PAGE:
The bonus for Fitzmaurice was the thrill it gave his dressing room.

“There would, initially especially, have been that aura about him, of course,” the Kerry manager says. “But when you get down and dirty with fellas then and you’re working with them night in, night out, the lads are just taking from him rather than looking at him in that kind of light. They’re looking at him as someone they can learn off and can help them and I’d say if you asked any of the lads, I’d say they love working with him.”

When it comes to identifying what exactly that work
involves, Maurice’s old habits resurface. A dip of the shoulder. A shimmy.

Above in the stand on matchday with Mikey? The eye in the sky?


How does the communication with Éamonn work? “Sure they don’t listen to a word I say.”

He continues: “I couldn’t say I’m doing one thing and someone else is doing something else. I’m very relaxed at the games actually, and I can enjoy the games, which I don’t know if you’re supposed to or not, but I do. I enjoy the contest that’s happening in front of me. Obviously I try to watch it, if there’s any kind of a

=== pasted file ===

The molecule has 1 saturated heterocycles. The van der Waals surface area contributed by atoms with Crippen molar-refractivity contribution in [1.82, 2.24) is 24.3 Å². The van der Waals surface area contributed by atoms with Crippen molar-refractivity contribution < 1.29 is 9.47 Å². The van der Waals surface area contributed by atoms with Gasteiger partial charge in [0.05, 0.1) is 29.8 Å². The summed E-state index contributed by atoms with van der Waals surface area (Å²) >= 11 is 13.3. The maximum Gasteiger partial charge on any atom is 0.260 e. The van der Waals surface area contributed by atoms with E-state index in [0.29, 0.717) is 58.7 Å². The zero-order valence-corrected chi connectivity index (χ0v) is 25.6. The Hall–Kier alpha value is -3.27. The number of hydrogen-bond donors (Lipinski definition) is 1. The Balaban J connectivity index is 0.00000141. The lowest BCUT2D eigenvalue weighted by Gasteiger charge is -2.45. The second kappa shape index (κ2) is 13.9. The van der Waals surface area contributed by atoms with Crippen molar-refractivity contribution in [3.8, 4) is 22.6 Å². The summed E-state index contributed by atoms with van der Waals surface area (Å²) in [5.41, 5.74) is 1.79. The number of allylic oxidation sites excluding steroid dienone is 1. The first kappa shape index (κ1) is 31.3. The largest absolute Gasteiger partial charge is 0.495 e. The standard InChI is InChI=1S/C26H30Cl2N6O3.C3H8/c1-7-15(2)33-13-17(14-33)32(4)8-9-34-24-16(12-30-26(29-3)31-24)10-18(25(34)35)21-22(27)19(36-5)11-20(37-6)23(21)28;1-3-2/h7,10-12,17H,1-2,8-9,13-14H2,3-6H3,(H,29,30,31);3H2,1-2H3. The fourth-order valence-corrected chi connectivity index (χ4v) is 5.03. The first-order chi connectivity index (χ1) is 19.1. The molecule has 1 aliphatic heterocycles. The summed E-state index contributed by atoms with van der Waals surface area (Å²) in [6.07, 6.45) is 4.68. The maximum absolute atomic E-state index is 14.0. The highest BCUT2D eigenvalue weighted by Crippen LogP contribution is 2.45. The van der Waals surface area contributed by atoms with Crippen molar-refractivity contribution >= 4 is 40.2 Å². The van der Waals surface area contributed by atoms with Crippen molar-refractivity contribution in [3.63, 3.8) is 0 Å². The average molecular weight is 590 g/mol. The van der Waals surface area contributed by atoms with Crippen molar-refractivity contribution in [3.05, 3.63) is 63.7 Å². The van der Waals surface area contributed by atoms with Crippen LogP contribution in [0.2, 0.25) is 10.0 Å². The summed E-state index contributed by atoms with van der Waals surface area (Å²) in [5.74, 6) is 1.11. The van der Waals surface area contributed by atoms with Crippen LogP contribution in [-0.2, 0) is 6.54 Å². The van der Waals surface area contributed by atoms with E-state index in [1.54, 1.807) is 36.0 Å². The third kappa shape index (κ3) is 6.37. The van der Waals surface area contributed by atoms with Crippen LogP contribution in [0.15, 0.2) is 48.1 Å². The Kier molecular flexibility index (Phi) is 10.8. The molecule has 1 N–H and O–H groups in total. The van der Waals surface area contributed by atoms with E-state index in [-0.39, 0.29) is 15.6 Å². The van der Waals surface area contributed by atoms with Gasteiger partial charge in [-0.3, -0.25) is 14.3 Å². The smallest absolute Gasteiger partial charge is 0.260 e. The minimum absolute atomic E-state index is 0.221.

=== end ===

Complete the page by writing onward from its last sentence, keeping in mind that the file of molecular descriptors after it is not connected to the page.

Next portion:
comment or contribution you can make, you try.”

What about the tactical side?

“I’m really a novice, in the sense that it’s my first year involved with a senior inter-county team. So in many respects I’m googly eyed and eyes wide open. I came up to enjoy myself and the young men who are giving everything for Kerry. I’m an open book and thereafter anything and everything that I could help or impart would be no holds barred.”

An open book. Just don’t try to read him. Fitzmaurice laughs at ways he knows well.